The right-wing think tank Heritage Foundation has joined the growing roster of opponents to a controversial anti-piracy proposal pending in Congress.
The organization warned this week that passage of the Stop Online Piracy Act (HR 3261) could harm online security, while also undermining free speech. “While the legislation’s goal -- the protection of property -- is a proper one, there are alternative approaches,” Heritage Foundation Senior Research Fellow James Gattuso says in a new report.
The Hollywood-backed bill provides for court orders banning ad networks and payment processors from doing business with “rogue” sites -- defined as sites dedicated to infringement. The proposal also provides for court orders banning search engines from returning certain results, and orders banning Internet service providers from putting traffic through to certain URLs.
The Stop Online Piracy Act was introduced in October by Reps. Lamar Smith (R-Texas), John Conyers (D-Mich.), Bob Goodlatte (R-Va.) and Howard Berman (D-Calif.). A companion measure, the Protect IP Act, is pending in the Senate.
The entertainment industry says the law is needed to stem infringement, particularly by companies that operate outside the U.S.
Web companies, as well as Internet engineers, law professors and digital rights advocates, oppose the legislation. Critics point out that even if ISPs filtered out domains, users could still reach the sites by typing in the numeric IP addresses. Users also could access IP addresses through servers located outside the U.S.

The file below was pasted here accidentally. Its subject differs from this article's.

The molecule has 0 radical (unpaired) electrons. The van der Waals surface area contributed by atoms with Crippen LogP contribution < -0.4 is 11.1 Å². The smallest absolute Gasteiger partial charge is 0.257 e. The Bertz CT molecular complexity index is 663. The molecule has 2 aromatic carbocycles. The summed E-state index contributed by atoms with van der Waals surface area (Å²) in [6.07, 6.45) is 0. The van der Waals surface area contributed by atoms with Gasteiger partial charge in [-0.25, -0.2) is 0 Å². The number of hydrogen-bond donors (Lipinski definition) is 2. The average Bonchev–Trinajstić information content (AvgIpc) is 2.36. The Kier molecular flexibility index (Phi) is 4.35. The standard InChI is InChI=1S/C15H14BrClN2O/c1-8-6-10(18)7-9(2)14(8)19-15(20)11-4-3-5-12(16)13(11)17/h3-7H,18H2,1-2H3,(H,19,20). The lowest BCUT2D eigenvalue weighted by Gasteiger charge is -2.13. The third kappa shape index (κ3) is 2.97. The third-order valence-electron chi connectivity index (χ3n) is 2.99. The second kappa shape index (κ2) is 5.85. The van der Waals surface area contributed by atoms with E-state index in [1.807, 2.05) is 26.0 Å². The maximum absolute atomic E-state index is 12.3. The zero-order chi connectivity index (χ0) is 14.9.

One key concern flagged by the Heritage Foundation (as well as Internet experts) stems from a fear that those foreign servers might not be secure, which could result in threats to U.S. networks. The Heritage Foundation also notes that the bill could thwart the Domain Name System Security Extensions -- an effort to improve security by making it harder to spoof sites. That concern was also articulated last week by Stewart Baker, former Department of Homeland Security Assistant Secretary.
The Heritage Foundation also takes issue with the prospect of court orders banning search engines from returning results. That provision “undercuts the role of search firms as trusted intermediaries in conveying information to users,” Gattuso writes.
“There has never been a government mandate that information be withheld from search results. Imposing such a mandate would represent the first step down a classic slippery slope of government interference that has no clear stopping point,” he adds.